Big Ten, Ivy League pair up for concussion research project

Andrew Krammer

The Big Ten and Ivy League conferences announced Tuesday they will partner up on a joint research project to better understand concussions in sports, particularly football. The study will involve 20 schools and thousands of athletes across the country.

Concussions have become a major issue in sports. Lawsuits have been filed in the National Football League, where former players claim the league hid the damaging long-term effects of head injuries.

Research has shown that many former NFL players like Dave Duerson, who committed suicide last year, suffered from chronic traumatic encephalopathy, or CTE — which is a degenerative disease caused by repeated hits to the head that leads to depression, among other symptoms. Duerson shot himself in the chest, presumably so his brain could be studied.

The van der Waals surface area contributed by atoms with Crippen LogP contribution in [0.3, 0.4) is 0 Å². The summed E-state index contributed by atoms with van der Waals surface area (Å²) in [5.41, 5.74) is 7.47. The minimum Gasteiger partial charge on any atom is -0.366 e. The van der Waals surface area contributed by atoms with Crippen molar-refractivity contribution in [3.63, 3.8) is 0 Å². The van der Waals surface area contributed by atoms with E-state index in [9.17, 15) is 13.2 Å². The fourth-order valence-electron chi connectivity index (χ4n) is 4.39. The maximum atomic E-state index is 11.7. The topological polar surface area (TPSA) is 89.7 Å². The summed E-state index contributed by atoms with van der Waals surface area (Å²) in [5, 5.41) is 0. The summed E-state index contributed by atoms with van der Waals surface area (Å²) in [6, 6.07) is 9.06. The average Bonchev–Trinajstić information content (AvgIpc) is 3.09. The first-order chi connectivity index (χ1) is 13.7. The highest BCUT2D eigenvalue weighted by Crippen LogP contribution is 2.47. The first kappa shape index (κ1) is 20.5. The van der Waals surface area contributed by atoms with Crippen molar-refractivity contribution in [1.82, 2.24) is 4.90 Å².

While concussion research has increased in recent years, studies have been limited because diseases like CTE can only be diagnosed after the person has died. It is not fully understood how concussions affect living NFL players or even college and high school athletes.

"What's missing, even though there's been some good research, is a longitudinal study governed by common protocol," Big Ten commissioner Jim Delany told ESPN.com. "Measuring before college, in college and post-college."

ESPN reported that student-athletes have already volunteered and the Big Ten/Ivy study has started to research head trauma before, during and after competition.

In 2010, the Big Ten became the first college conference to establish a concussion management plan.